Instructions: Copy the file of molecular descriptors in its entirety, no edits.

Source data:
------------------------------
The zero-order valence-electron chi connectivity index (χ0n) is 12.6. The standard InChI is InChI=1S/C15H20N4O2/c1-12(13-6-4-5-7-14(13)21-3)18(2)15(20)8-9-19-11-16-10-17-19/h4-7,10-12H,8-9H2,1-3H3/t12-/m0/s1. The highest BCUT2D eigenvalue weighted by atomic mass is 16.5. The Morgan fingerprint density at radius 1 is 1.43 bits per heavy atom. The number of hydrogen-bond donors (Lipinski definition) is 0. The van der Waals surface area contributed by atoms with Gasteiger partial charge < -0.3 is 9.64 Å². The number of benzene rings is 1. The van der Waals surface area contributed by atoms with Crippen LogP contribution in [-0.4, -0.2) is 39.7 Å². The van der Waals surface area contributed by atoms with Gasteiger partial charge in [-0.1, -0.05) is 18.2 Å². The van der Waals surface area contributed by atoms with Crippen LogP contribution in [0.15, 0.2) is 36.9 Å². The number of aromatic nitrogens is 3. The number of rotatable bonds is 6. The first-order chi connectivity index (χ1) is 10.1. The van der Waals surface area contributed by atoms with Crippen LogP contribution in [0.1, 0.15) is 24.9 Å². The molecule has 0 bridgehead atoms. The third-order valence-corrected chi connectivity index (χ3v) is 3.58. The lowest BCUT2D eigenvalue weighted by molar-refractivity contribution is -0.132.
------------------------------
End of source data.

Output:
The zero-order valence-electron chi connectivity index (χ0n) is 12.6. The standard InChI is InChI=1S/C15H20N4O2/c1-12(13-6-4-5-7-14(13)21-3)18(2)15(20)8-9-19-11-16-10-17-19/h4-7,10-12H,8-9H2,1-3H3/t12-/m0/s1. The highest BCUT2D eigenvalue weighted by atomic mass is 16.5. The Morgan fingerprint density at radius 1 is 1.43 bits per heavy atom. The number of hydrogen-bond donors (Lipinski definition) is 0. The van der Waals surface area contributed by atoms with Gasteiger partial charge < -0.3 is 9.64 Å². The number of benzene rings is 1. The van der Waals surface area contributed by atoms with Crippen LogP contribution in [-0.4, -0.2) is 39.7 Å². The van der Waals surface area contributed by atoms with Gasteiger partial charge in [-0.1, -0.05) is 18.2 Å². The van der Waals surface area contributed by atoms with Crippen LogP contribution in [0.15, 0.2) is 36.9 Å². The number of aromatic nitrogens is 3. The number of rotatable bonds is 6. The first-order chi connectivity index (χ1) is 10.1. The van der Waals surface area contributed by atoms with Crippen LogP contribution in [0.1, 0.15) is 24.9 Å². The molecule has 0 bridgehead atoms. The third-order valence-corrected chi connectivity index (χ3v) is 3.58. The lowest BCUT2D eigenvalue weighted by molar-refractivity contribution is -0.132.